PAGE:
Theorem 2 (EGZ). Let S = (g_1, \dots, g_{2n-1}) be a sequence of elements of an abelian group (G, +, 0) of order n. Then there exists a non-empty subsequence of S that sums up to 0 and has size n

There is an induction step in the paper which shows that it suffices to prove Theorem 2 in the special case when G is the cyclic group of prime order p, i.e., G \cong (\mathbb{F}_p, + , 0) where \mathbb{F}_p is the finite field of order p. In this post I will discuss the proof of this prime case using the Alon-Furedi theorem, which was originally discovered by Clark, Forrow and Schmitt in Warning’s Second Theorem with Restricted Variables and then rediscovered by me and potu. The proof is quite similar to the 1989 proof by C. Bailey and R.B. Richter which used the famous Chevalley-Warning theorem, but instead we use a generalisation of CW; the so-called Restricted-Variable Chevalley-Warning theorem due to David Brink that follows directly from Alon-Furedi. I believe that this is a more natural proof than the one that uses Chevalley-Warning.

Theorem 3 (RV CW). Let P_1, \dots, P_r \in \mathbb{F}_q[t_1, \dots, t_n]. For 1 \leq i \leq n, let A_i \subseteq \mathbb{F}_q and put A = \prod_{i = 1}^n A_i \subseteq \mathbb{F}_q^n. If \sum (q -1) \deg P_i < \sum (|A_i| - 1), then P_i‘s can’t have a unique common zero in A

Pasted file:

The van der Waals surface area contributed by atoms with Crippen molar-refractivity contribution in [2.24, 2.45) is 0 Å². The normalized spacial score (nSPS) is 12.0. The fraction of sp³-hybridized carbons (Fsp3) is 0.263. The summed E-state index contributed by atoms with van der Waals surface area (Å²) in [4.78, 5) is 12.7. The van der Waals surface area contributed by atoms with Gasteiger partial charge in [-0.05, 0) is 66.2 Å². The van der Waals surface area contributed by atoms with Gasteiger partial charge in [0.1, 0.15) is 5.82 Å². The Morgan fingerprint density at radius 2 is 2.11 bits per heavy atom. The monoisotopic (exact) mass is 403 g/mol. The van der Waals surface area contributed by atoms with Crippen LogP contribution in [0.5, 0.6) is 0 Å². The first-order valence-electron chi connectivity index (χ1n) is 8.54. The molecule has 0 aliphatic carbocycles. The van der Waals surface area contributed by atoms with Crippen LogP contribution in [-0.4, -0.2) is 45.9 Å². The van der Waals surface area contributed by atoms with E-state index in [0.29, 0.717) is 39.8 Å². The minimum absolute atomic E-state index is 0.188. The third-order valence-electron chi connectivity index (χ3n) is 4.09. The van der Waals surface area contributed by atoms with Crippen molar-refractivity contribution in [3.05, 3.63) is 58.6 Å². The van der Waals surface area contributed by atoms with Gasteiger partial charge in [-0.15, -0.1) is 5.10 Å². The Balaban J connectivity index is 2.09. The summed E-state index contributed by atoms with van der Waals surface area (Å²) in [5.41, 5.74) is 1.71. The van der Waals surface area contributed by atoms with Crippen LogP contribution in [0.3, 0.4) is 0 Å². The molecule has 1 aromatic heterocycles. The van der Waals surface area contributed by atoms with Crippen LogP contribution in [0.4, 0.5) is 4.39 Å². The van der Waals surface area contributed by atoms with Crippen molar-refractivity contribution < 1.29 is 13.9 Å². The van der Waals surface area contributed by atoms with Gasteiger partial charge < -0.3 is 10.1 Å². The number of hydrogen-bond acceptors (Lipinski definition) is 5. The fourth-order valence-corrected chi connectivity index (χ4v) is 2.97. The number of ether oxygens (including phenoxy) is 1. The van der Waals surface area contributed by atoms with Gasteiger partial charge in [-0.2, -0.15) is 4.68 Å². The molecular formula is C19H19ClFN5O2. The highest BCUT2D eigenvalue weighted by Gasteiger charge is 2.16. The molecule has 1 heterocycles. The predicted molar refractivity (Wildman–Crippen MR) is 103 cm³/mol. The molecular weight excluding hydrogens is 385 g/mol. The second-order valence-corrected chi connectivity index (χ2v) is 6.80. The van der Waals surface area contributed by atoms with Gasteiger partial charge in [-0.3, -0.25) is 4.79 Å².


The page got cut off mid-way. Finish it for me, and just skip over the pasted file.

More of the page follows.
Proof. Let P = \prod (1 - P_i^{q-1}). Say all P_i‘s have a common zero a \in A. Then P(a) \neq 0, so P is a non-zero polynomial of degree d = \sum (q - 1)\deg P_i < \sum (|A_i| - 1). Thus, by Alon-Furedi it has at least \mathfrak{m}(|A_1|, \dots, |A_n|; \sum |A_i| - d) \geq 2 non-zeros in A, which gives us at least two common zeros of P_i‘s.

We are now ready to prove the EGZ theorem for G \cong \mathbb{F}_p. Let a_1, \ldots, a_{2p - 1} be elements of \mathbb{F}_p. Let f = \sum a_i t_i and g = \sum t_i be two polynomials in \mathbb{F}_p[t_1, \dots, t_{2p-1}]. Then (0, \dots, 0) is a common zero of f and g and since \deg f + \deg g = 2p - 2 < 2p-1, there exists another common zero x = (x_1, \dots, x_{2p-1}) in \{0, 1\}^{2p-1}. Let i_1, \dots, i_k, be all the positions where x_i is equal to 1. Then f(x) = 0 gives us a_{i_1} + \dots + a_{i_k} = 0 and g(x) = 0 gives us k \equiv 0 \pmod{p}. Since 0 < k < 2p, we must have k = p. \blacksquare

For the sake of completeness, let’s give the induction argument also which will completely prove Theorem 2. We say that a finite abelian group (G, +, 0) satisfies the EGZ property if any sequence of 2|G| - 1 elements of G contains a subsequence of length |G| that sums up to 0.

Lemma 4. Let G be a finite abelian group and N a subgroup of GIf both N and G/N satisfy the EGZ property, then G also satisfies the EGZ property.

Proof. Say |N| = n and |G/N| = r. Let S = (g_1, \dots, g_{2nr - 1}) be a sequence of elements of G.